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Trademark forfeiture for non-use: the Italian Supreme Court addresses the “Passaparola” case

Published in: Intellectual Property
by Margherita Manca
Home > Trademark forfeiture for non-use: the Italian Supreme Court addresses the “Passaparola” case

In a recent order (ord. 15903/2023), the Italian Supreme Court has once again ruled on forfeiture for non-use of trademarks, providing clarification regarding the definition of “genuine use“.

In this article:

The "Passaparola" case and the interruption of TV broadcasting

This case involves the company Reti Televisive Italiane SpA (RTI) and the British company ITV Studios Global Distribution Ltd (ITV) in opposition regarding the trademark associated with the TV show “Passaparola”. This popular program was broadcast for years by the Italian television network Canale 5, which is part of the Mediaset Group controlled by RTI.

The case in dispute focuses on RTI’s sub-licensing of the format of the television program “Alphabet Game”, called “Passaparola” in Italy, of which ITV was the licensor.

The program’s broadcasting was discontinued in 2005, and subsequently a special seven-episode edition of the program had been aired between 2007 and 2008. With the discontinuation of the show’s production, RTI had ceased using the “Passaparola” trademark. Therefore, in 2009, ITV filed a CTM application for “Passapalabra” for services related to television.

In 2013, RTI resumed use of the trademark through the airing of some reruns on the TV channel Mediaset Extra. The question is to understand whether such use can be considered “genuine use” for the purposes of trademark forfeiture.

What happens if a trademark is not used?

Article 24 of the Italian Industrial Property Code (IPC) regulates the use of a trademark by providing that if it is not actually used for an uninterrupted period of 5 years it shall lapse. The provision speaks of actual use of the trademark.

Doctrine and jurisprudence have traditionally held that any form of use of the trademark in a distinctive function is abstractly capable of avoiding forfeiture for non-use, provided that a competitively relevant economic effect can be derived from it.

The rationale of the rule is to prevent trademark hoarding phenomena from transforming the corresponding protection into a means of distorting competitive play.

RTI and "Passaparola": has it been abandoned or not?

RTI claimed that it had actually used the trademark “Passaparola” through the broadcasting of the program’s reruns on Mediaset Extra between 2013 and 2014, a use undoubtedly sufficient to cure the revocation for non-use.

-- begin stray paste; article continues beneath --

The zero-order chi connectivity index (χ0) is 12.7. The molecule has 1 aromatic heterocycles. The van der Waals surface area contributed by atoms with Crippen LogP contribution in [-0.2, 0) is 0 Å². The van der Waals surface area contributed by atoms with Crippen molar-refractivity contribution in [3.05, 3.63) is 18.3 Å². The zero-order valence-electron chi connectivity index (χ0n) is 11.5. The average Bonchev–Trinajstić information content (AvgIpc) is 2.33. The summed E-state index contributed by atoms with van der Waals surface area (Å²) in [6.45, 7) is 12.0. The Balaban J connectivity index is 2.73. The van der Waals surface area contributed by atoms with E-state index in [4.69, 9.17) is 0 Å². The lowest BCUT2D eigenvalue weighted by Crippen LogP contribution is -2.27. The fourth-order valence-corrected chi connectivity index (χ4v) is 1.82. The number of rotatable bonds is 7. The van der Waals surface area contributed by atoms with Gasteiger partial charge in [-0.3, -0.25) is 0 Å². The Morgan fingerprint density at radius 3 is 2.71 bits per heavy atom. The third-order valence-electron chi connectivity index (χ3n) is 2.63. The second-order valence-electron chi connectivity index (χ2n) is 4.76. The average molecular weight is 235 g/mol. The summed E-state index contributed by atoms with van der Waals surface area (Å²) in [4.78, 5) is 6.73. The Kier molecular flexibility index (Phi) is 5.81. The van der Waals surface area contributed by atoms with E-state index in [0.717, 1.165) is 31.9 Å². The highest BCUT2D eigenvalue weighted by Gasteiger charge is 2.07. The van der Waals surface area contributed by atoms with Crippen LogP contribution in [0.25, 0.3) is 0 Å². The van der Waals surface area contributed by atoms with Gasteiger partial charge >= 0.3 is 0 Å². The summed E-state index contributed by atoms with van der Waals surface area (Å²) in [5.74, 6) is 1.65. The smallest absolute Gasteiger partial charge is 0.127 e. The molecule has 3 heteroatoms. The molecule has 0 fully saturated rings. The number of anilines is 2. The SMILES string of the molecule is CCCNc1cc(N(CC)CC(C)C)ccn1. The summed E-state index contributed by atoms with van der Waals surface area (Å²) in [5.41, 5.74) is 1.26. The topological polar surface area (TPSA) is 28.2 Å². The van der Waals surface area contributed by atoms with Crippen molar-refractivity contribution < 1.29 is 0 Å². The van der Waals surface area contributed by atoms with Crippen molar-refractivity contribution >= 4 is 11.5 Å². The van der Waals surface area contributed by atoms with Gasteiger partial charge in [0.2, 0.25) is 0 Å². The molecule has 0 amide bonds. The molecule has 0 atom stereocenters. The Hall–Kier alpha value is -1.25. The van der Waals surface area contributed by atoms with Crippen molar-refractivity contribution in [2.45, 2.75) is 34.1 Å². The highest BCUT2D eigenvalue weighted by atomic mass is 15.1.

Furthermore, RTI claimed that ITV’s filing of the CTM should have been prevented by the presence of its previous trademarks associated with the same name as the program.

On the other hand, ITV claimed that the reruns of the show “Passaparola” broadcast by RTI did not constitute genuine use of the trademarks, but rather symbolic or sporadic use. According to ITV, this would not be sufficient to cure the forfeiture of the trademarks for non-use.

ITV also claimed that it had the right to register the trademark at the community level. According to ITV, RTI’s registration of the trademark “Word of mouth” should not have prevented its registration, as RTI’s trademarks had been revoked for non-use.

The Supreme Court's decision

According to the Italian Supreme Court, it is not possible to assess the genuine use of a trademark based on predefined criteria or fixed quantitative thresholds. On the contrary, such an assessment must take into account the totality of facts and circumstances that demonstrate genuine and significant commercial use of the mark.

The Court stressed the importance of the context in which the mark is used. In this regard, it clarified that the mere fact of using the mark in a television program broadcast on a national channel, visible throughout the territory, is not in itself sufficient to establish genuine use of the mark. This circumstance, while relevant, cannot be considered decisive. Again, the Supreme Court stressed the importance of relating the airing of the mark to the context of the specific television market, in order to assess whether the program using the mark has a real and significant impact on that market, thus excluding mere symbolic use of the trademark.

The Court of Appeals’ ruling was, thus, set aside and the case sent back to the Court of Turin. The latter will be called upon to respect and apply the principle of law established by the Supreme Court: the use of the trademark for its rehabilitation must be such as to exclude a merely symbolic use, and it must have a concrete and significant impact in the television market. The case thus becomes an important precedent in determining the actual use of a trademark, placing emphasis on the specific context in which the trademark is used and the importance of its actual impact on the target market.

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Publication date: 29 August 2023
Last update: 13 September 2023
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